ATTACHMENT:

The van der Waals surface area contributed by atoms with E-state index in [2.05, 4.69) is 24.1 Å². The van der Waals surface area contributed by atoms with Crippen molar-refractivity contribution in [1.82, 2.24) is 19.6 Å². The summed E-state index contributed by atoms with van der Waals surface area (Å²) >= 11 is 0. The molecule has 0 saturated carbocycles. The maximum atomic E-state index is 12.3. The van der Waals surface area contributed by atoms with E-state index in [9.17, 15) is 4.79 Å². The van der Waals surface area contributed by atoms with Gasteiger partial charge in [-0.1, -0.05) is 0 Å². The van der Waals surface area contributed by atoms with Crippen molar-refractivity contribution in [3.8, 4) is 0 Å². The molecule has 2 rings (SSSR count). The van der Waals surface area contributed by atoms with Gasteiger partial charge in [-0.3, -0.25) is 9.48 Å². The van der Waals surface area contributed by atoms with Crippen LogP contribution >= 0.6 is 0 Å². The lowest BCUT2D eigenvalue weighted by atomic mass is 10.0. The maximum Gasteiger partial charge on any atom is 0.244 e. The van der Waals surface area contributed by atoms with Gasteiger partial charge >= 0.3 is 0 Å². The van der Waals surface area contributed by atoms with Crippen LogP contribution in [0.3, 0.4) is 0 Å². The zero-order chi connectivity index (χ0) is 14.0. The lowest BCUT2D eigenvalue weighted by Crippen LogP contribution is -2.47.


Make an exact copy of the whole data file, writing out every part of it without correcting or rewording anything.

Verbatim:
The van der Waals surface area contributed by atoms with E-state index in [2.05, 4.69) is 24.1 Å². The van der Waals surface area contributed by atoms with Crippen molar-refractivity contribution in [1.82, 2.24) is 19.6 Å². The summed E-state index contributed by atoms with van der Waals surface area (Å²) >= 11 is 0. The molecule has 0 saturated carbocycles. The maximum atomic E-state index is 12.3. The van der Waals surface area contributed by atoms with E-state index in [9.17, 15) is 4.79 Å². The van der Waals surface area contributed by atoms with Gasteiger partial charge in [-0.1, -0.05) is 0 Å². The van der Waals surface area contributed by atoms with Crippen molar-refractivity contribution in [3.8, 4) is 0 Å². The molecule has 2 rings (SSSR count). The van der Waals surface area contributed by atoms with Gasteiger partial charge in [-0.3, -0.25) is 9.48 Å². The van der Waals surface area contributed by atoms with Crippen LogP contribution >= 0.6 is 0 Å². The lowest BCUT2D eigenvalue weighted by atomic mass is 10.0. The maximum Gasteiger partial charge on any atom is 0.244 e. The van der Waals surface area contributed by atoms with Gasteiger partial charge >= 0.3 is 0 Å². The van der Waals surface area contributed by atoms with Crippen LogP contribution in [0.3, 0.4) is 0 Å². The zero-order chi connectivity index (χ0) is 14.0. The lowest BCUT2D eigenvalue weighted by Crippen LogP contribution is -2.47.